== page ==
Children’s Mental Health Week – Top tips for supporting your child’s mental well-being

By Leah Burt
Website Editor
Smart TMS
2nd February 2020

In recent years, society is becoming more and more aware of children’s mental health. In fact, 1 in 10 children under the age of 18 suffer from a mental health problem in the UK. Worryingly, 7 in 10 of the children with a diagnosed mental health condition haven’t received intervention early enough. This results in mental health declining whilst waiting for treatment that may be readily available for adults.

Emotional well-being is just as important as physical health in children. Not only does good mental health allow them to cope with life in general, but also gives them confidence in themselves as they transition into adulthood.

As parents, we all want what is best for our children. Focus, however, tends to focus on keeping our children physically healthy with a good diet and plenty of exercise. So, how do we support our children to ensure they stay mentally well?

Unconditional Love

There are so many things you can do to remind your child that you love them, regardless of their age. These actions don’t need to be expensive or extravagant, in fact, it’s often the smaller things that matter most. Some ideas might include:

  • Waking them up with kisses and cuddles;
  • Snuggle up and read them a story;
  • Ask what their favourite part of their day was and show genuine interest in the answer;
  • Sneak a little note into their lunchbox – “I’m so proud of you” is a great way to get them through a tricky day at school;
  • Maintain eye contact and ignore distractions;
  • Compliment them – “Wow! When did you get so amazing at your 9 times table?!”
  • Proudly display their artwork or treasure a gift they’ve given you.

Although being loved unconditionally won’t necessarily stop mental health conditions from developing, you’ll remind your child that they have you on their team to fight the symptoms together.

Know The Signs

Mental illness comes hand in hand with some big feelings and emotions. Often, adults even struggle to process these feelings. When children are feeling overwhelmed with emotion, these feelings can be displayed through their behaviour.

Has your child’s behaviour drastically changed or do they seem more sad than usual? Think about whether there have been any changes in their life. Maybe they’ve moved classes or a grandparent has become poorly and your child is showing their emotions in the only way they know how. Once you know the signs of anxiety or another mental health condition, you’ll be able to intervene before your child reaches “boiling point”. Show them love and support to get them through.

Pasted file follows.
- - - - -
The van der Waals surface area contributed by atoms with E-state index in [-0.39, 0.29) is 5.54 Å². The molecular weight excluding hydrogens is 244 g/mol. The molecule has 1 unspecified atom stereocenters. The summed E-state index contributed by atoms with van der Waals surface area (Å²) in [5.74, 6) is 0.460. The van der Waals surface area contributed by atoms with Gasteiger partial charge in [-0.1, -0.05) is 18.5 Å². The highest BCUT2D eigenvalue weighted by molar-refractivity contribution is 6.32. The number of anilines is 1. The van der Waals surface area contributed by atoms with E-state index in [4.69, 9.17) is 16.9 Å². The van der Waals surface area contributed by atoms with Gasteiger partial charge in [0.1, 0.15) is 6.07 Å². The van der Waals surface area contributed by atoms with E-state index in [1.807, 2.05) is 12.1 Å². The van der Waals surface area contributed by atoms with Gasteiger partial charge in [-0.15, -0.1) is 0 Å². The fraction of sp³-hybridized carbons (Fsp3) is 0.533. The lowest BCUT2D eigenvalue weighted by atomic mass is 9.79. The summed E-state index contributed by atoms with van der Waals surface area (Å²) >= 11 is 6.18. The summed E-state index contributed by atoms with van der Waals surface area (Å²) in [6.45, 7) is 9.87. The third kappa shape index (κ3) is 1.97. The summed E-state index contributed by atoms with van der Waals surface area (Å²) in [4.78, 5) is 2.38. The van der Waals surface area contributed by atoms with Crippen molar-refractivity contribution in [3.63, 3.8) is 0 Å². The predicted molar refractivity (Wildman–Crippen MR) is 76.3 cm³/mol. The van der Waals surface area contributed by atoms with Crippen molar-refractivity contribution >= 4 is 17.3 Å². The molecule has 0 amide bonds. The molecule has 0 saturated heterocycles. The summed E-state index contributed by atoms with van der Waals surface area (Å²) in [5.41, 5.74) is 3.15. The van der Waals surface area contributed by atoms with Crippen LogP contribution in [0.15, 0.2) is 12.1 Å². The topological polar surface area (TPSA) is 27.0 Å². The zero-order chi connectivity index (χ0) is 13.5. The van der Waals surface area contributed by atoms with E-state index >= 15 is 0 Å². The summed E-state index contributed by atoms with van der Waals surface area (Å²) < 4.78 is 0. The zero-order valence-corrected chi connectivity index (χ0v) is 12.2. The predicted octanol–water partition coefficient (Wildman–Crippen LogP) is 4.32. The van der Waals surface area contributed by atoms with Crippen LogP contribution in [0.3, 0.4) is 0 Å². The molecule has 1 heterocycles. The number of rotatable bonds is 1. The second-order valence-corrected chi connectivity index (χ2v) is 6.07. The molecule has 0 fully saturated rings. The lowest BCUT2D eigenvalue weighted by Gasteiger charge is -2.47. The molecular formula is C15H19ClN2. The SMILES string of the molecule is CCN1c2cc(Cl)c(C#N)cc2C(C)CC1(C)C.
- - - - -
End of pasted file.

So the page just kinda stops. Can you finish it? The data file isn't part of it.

Create A Positive Environment

The environment a child is brought up in can impact their mental health for the rest of their life. Make sure your environment is positive. Allow your child the opportunity to be a child and avoid involving them in any adult disagreements or worries; Support your child to do what they love and share their passion with them; Ensure that once your front door is closed, their home is their safe space where they are free from judgement or unrealistic expectations; Set boundaries and stick to them to ensure your child knows where they stand – Each child is different and the environment they require will vary but a positive home-life is a solid foundation for good mental health.

Ask For Help

Sometimes, having a family member’s support isn’t enough and a child will need outside support to help them through their mental illness. Your first port of call could be your child’s school, who will have specialists in child and adolescent mental health. Family GPs can also be a good place to begin asking for help. Your child may be offered talking therapies, and many find that talking through their feelings with an impartial professional can give them the opportunity to be honest, without fear of upsetting you. This intervention will also provide you with the support you need to keep being your child’s safe place.

 

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